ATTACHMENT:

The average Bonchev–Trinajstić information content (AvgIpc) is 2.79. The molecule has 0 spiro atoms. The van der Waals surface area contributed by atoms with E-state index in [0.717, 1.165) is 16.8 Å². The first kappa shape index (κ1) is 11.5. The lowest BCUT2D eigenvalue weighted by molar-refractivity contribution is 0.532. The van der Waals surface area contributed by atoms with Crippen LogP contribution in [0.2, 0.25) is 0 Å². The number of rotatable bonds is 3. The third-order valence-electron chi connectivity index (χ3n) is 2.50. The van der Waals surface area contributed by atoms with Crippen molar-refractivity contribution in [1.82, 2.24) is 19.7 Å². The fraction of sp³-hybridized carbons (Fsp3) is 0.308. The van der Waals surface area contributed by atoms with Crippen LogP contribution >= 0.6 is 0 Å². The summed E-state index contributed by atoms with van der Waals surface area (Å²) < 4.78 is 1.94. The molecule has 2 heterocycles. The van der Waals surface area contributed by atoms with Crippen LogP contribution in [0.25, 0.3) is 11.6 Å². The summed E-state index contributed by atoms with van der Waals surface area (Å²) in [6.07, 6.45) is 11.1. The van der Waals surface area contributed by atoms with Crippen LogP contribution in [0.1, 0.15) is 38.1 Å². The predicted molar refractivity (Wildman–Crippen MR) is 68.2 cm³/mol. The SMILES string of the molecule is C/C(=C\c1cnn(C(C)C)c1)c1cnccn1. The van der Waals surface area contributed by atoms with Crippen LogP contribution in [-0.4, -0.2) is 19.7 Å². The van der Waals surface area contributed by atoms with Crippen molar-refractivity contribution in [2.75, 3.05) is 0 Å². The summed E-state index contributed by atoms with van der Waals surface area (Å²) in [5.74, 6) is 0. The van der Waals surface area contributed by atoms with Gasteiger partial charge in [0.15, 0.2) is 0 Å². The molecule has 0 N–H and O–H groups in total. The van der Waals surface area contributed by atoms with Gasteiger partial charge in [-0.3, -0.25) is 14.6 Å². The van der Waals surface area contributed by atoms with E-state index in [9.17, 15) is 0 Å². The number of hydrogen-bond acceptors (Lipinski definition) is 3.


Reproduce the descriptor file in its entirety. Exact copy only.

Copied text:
The average Bonchev–Trinajstić information content (AvgIpc) is 2.79. The molecule has 0 spiro atoms. The van der Waals surface area contributed by atoms with E-state index in [0.717, 1.165) is 16.8 Å². The first kappa shape index (κ1) is 11.5. The lowest BCUT2D eigenvalue weighted by molar-refractivity contribution is 0.532. The van der Waals surface area contributed by atoms with Crippen LogP contribution in [0.2, 0.25) is 0 Å². The number of rotatable bonds is 3. The third-order valence-electron chi connectivity index (χ3n) is 2.50. The van der Waals surface area contributed by atoms with Crippen molar-refractivity contribution in [1.82, 2.24) is 19.7 Å². The fraction of sp³-hybridized carbons (Fsp3) is 0.308. The van der Waals surface area contributed by atoms with Crippen LogP contribution >= 0.6 is 0 Å². The summed E-state index contributed by atoms with van der Waals surface area (Å²) < 4.78 is 1.94. The molecule has 2 heterocycles. The van der Waals surface area contributed by atoms with Crippen LogP contribution in [0.25, 0.3) is 11.6 Å². The summed E-state index contributed by atoms with van der Waals surface area (Å²) in [6.07, 6.45) is 11.1. The van der Waals surface area contributed by atoms with Crippen LogP contribution in [0.1, 0.15) is 38.1 Å². The predicted molar refractivity (Wildman–Crippen MR) is 68.2 cm³/mol. The SMILES string of the molecule is C/C(=C\c1cnn(C(C)C)c1)c1cnccn1. The van der Waals surface area contributed by atoms with Crippen LogP contribution in [-0.4, -0.2) is 19.7 Å². The van der Waals surface area contributed by atoms with Crippen molar-refractivity contribution in [2.75, 3.05) is 0 Å². The summed E-state index contributed by atoms with van der Waals surface area (Å²) in [5.74, 6) is 0. The van der Waals surface area contributed by atoms with Gasteiger partial charge in [0.15, 0.2) is 0 Å². The molecule has 0 N–H and O–H groups in total. The van der Waals surface area contributed by atoms with Gasteiger partial charge in [-0.3, -0.25) is 14.6 Å². The van der Waals surface area contributed by atoms with E-state index in [9.17, 15) is 0 Å². The number of hydrogen-bond acceptors (Lipinski definition) is 3.